In Oil States v. Green Energy (2018), the Supreme Court decided that PTAB trials are not unconstitutional for lack of a jury trial. Some authorities disagree, but it appears that parties no longer have a right to a jury trial on validity in district courts either, post-Oil States. It would be illogical for the Constitution to give a jury trial right in court and not at the PTAB. With no jury trials on validity, bifurcation of validity and infringement trials becomes simpler.
Blueprint for the Features of a U.S. Patent Validity Court
- Eliminate all PTAB trials in favor of trials by a U.S. Patent Validity Court.
- Judges would be appointed by the President with the advice and consent of the Senate, with life tenure and no reduction in salary during time in office as guaranteed by Article III.
- The court would have exclusive nationwide trial jurisdiction over any validity issue that can now be raised in district court or at the PTAB.
- Patent claims could not be amended in court.
- No jury trials would be held on validity.
- Validity rulings would be appealable to the Federal Circuit.
- Leave jurisdiction over infringement actions in the district courts, which would continue to conduct jury and non-jury trials on infringement and damages.
- Allow patent owners to amend claims only through reissue applications filed in the USPTO.
- Assign authority for construing patent claims to a single governmental entity designated by statute.
The U.S. Court of International Trade as a Guide
In addition to the Supreme Court, the federal courts established under Article III are: (1) The Federal Circuit and 12 regional Courts of Appeals, (2) 94 U.S. District Courts, and (3) the U.S. Court of International Trade (CIT). These are the only federal courts whose judges have lifetime tenure. The CIT is the only trial-level Article III court with nationwide, limited subject matter jurisdiction. It could be a guide for operation of an Article III U.S. Patent Validity Court.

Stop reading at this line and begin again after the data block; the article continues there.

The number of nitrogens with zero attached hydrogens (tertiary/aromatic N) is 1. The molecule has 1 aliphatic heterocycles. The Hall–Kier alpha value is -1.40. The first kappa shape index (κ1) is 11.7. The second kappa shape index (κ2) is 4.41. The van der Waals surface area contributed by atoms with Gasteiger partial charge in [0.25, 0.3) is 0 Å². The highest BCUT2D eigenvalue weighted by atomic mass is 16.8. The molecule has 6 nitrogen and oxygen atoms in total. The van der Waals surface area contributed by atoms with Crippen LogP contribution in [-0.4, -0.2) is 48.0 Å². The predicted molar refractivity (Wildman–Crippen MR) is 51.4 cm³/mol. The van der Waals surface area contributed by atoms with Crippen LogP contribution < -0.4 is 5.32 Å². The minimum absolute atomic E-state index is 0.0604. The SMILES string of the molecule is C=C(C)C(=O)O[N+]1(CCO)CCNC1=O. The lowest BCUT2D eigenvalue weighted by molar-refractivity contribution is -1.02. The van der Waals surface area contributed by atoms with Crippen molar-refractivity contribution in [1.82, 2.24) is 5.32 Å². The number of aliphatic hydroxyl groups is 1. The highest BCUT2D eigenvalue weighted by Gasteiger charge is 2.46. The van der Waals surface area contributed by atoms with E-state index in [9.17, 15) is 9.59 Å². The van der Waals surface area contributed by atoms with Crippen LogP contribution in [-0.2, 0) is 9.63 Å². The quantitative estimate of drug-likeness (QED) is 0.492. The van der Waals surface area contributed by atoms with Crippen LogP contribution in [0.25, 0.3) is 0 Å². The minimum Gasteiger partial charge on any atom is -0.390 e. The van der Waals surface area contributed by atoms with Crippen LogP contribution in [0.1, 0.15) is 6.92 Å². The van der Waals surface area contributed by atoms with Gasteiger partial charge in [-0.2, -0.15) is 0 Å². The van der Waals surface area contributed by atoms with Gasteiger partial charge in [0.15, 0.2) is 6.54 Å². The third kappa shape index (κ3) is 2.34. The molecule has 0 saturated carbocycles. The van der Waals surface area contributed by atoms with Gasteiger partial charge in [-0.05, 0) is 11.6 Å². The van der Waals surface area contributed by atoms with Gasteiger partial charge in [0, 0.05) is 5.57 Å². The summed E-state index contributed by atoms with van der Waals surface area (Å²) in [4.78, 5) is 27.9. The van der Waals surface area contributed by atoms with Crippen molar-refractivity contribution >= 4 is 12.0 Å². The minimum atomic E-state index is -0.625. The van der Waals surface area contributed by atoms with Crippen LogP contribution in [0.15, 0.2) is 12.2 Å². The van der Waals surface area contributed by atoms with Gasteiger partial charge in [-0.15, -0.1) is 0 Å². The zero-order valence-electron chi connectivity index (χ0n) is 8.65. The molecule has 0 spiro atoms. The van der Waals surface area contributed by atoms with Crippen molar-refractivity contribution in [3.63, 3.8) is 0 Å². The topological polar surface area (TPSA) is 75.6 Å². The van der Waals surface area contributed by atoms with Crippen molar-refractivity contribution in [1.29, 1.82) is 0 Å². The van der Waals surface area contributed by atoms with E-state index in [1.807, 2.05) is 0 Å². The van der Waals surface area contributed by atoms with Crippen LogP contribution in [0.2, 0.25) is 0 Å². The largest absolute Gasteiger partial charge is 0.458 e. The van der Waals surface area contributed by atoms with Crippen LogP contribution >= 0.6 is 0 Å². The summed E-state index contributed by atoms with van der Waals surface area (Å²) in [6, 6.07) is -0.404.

In 1995 and 2000, John Pegram, now Of Counsel at Fish & Richardson, published well-researched proposals to give the CIT concurrent jurisdiction with the district courts over patent trials. The idea was to create an alternative to district courts. CIT judges would develop expertise in patent law. That proposal never gained traction. The proposal here is for a stand-alone validity court with no parallel validity pathways in the district courts or the USPTO.
The CIT’s nine judges sit throughout the country to hear cases involving certain international trade and customs law issues. The chief judge has broad powers over case assignments and court administration. Trials normally are conducted by a single judge. The CIT operates under procedures drawn heavily from the Federal Rules of Civil Procedure. Decisions are appealable to the Federal Circuit.
Benefits of a Validity Court
The USPTO leadership, PTAB judges, and the nominee for USPTO director deserve our utmost confidence and respect. Nevertheless, validity trials are better suited for the judicial branch of government than for the executive branch. Patent litigation is adjudication that affects the welfare of the entire nation. It fits easily within the federal judicial framework developed over more than 200 years. Federal judicial trials are circumscribed by the Constitution’s requirement for a case or controversy, a key to preventing gamesmanship and abuse. Federal judges are supported by an infrastructure including the Judicial Conference of the United States, the Administrative Office of the U.S. Courts, and the Federal Judicial Center.